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Trevor Bauer exits ALCS Game 3 start after two-thirds of an inning

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Indians starter Trevor Bauer recently suffered a cut on the pinky on his pitching hand while attempting to repair a drone. Bauer has made no secret that building and utilizing drones is his main hobby. Due to the cut, Bauer was pushed back in the Indians’ ALCS rotation.

Bauer insisted he’d be just fine in his Game 3 start against the Blue Jays, but that didn’t turn out to be the case. The right-hander lasted just two-thirds of an inning. After issuing a walk to Troy Tulowitzki to put runners on first and second base with two outs, Jays manager John Gibbons came out to home plate umpire John Gibbons, pointing out that Bauer’s finger was dripping blood. Gorman went out to the mound and informed Francona that Bauer’s bleeding was “too much” and that he’d need to be replaced. Bauer left and Dan Otero entered.

Bauer struck out Jose Bautista looking, walked Josh Donaldson, induced a line out from Edwin Encarnacion, then walked Tulowitzki before departing. Otero got Russell Martin to ground out to second base to end the inning.

Due to Bauer’s short outing, the Indians will call on Corey Kluber to start on short rest in Game 4, ESPN’s Jerry Crasnick reports. Ryan Merritt will start Game 5.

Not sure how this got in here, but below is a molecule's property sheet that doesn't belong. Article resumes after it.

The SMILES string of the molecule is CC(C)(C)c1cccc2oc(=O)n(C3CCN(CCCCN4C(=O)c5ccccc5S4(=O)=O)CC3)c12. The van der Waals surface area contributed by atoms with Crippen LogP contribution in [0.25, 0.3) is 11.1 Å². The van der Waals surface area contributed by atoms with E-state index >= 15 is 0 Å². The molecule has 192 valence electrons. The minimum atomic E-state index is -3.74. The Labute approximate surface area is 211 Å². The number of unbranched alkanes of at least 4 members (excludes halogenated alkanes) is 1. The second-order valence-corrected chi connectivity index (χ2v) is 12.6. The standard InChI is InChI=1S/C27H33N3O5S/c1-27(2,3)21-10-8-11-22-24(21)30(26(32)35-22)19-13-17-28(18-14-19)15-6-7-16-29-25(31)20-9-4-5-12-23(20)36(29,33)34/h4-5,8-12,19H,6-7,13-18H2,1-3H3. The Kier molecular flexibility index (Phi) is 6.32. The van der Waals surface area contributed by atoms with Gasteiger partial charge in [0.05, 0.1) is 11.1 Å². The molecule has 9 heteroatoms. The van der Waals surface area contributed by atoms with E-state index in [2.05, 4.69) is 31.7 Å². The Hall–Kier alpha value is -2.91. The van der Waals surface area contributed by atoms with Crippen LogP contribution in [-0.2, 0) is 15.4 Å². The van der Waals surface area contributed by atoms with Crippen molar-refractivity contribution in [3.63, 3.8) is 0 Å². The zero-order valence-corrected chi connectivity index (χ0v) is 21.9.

Report: Yankees acquire Edwin Encarnación from Mariners

Edwin Encarnacion
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The Mariners are in the midst of reconstructing their roster, a process which most recently resulted in the trade of first baseman/DH Edwin Encarnación to the Yankees, per a report from ESPN’s Jeff Passan. While the teams have yet to publicly confirm the deal, the Mariners are expected to receive pitching prospect Juan Then and will likely eat a significant portion of Encarnación’s salary as well.

Encarnación is a sizable get for the Yankees, who could benefit from the veteran’s power and consistency in their ongoing drive toward the postseason. The 36-year-old infielder missed some time with a bout of lower back tightness, dental issues, and soreness in his left hand, but has still maintained a decent .241/.356/.531 batting line with an AL-best 21 home runs, an .888 OPS, and 1.7 fWAR through his first 289 plate appearances of the year. Per Mark Feinsand of MLB.com, Encarnación has another $11-12 million left on his contract in 2019, with a $20 million option for the 2020 season and a $5 million buyout.

Then, 19, was acquired by the Yankees in a three-person trade with the Mariners during the 2017 offseason. The right-hander currently ranks no. 27 in the Yankees’ system and made his last pro ball appearance for New York’s rookie-level affiliate in 2018, pitching to a 2.70 ERA, 2.0 BB/9, and 7.6 SO/9 across 50 innings. It’s not clear if any other players are involved in the trade, though USA Today’s Bob Nightengale notes that no other prospects are thought to be included in the package for Encarnación.